What Does Force-Placed Home Insurance Cover?

When people are in the market for a home and they finally find the one that they want to spend their lives in, they will often take a mortgage on the property. This mortgage is a loan on the home so the new homeowners can pay on the home over time. When you own a home and have a mortgage, you have to have homeowners insurance to cover any damage or liability that may stumble upon your doorstep. This insurance is imperative to keeping your investment and your mortgage lender’s investment protected. When borrowers allow their homeowner’s insurance to lapse, leaving the property unprotected, the lien will impose force-placed home insurance to cover the property. This is very different from home insurance that the owners could have purchased on their own as it is being imposed by the lender and is put in place to protect that lender’s investment.

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What Does Force-Placed Home Insurance Cover?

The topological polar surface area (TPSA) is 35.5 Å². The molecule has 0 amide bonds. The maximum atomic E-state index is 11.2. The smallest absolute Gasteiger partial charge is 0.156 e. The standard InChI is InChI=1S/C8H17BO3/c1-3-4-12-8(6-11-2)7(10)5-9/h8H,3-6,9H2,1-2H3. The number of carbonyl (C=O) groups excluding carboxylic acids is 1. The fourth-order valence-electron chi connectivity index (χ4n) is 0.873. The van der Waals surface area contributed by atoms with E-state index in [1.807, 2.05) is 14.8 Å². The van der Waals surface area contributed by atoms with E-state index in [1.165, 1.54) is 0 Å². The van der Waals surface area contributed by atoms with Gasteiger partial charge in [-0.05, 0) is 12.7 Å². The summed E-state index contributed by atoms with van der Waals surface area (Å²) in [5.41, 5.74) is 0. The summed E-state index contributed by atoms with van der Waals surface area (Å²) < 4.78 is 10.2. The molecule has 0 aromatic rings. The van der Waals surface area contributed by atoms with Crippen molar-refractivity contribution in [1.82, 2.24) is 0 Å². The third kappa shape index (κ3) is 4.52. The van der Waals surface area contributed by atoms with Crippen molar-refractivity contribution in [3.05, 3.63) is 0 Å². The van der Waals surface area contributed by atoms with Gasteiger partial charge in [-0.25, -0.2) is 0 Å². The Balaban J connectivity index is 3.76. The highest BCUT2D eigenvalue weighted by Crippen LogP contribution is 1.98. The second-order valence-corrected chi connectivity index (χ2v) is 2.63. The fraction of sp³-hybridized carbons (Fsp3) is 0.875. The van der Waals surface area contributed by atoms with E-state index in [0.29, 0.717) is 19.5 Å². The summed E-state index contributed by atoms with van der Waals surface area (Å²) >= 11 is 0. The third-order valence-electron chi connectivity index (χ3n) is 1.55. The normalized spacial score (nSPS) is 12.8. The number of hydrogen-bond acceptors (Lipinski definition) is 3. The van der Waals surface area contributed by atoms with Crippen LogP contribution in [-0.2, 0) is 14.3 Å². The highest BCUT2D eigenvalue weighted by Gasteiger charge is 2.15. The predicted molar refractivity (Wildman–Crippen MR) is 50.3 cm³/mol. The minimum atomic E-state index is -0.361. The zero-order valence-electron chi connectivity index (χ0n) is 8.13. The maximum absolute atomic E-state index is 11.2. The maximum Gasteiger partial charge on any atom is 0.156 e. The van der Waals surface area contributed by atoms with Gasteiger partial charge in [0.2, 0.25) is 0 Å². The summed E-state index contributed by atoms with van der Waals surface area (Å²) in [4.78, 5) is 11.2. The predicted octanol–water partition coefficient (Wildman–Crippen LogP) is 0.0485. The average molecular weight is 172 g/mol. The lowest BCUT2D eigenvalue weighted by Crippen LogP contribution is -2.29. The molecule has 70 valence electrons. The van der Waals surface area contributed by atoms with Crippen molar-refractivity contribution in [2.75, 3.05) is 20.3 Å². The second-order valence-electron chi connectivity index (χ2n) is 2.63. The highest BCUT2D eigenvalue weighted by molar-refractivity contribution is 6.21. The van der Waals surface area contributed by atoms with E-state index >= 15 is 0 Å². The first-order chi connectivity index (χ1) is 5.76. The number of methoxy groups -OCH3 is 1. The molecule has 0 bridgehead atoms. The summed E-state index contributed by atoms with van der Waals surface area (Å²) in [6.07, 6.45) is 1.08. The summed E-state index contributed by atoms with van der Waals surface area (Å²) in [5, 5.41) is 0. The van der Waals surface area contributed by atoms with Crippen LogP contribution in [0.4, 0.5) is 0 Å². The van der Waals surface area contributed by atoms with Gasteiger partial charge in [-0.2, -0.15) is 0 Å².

As mentioned previously, force-placed home insurance simply covers the lender’s investment into the property. This means that it does not cover the borrower’s personal property or protect the borrowers from liability if someone is injured at their home or if someone’s personal property is damaged or lost on the property. It also does not cover total or partial loss on the home. Due to the borrower’s lapse in coverage (for any number of reasons they lost it) they are now seen by their lien as high risk, meaning not only is the homeowner not insured on their investment, they are also paying much higher premiums. 

How Much Does Force-Placed Insurance Cost?

Force-placed home insurance is almost always much more expensive than any other insurance that the homeowner could have purchased elsewhere. This higher cost is driven by a multitude of factors including, but not limited to: borrowers are high-risk, property is high-risk, the force-placed home insurance is provided by a company that is connected to the mortgage lender, etc. So now, not only is the homeowner paying far more than they would have under other insurance policies, they are also left uninsured in areas that may end up costing them a lot more than the price of an insurance policy they could have purchased independently from the mortgage lender.

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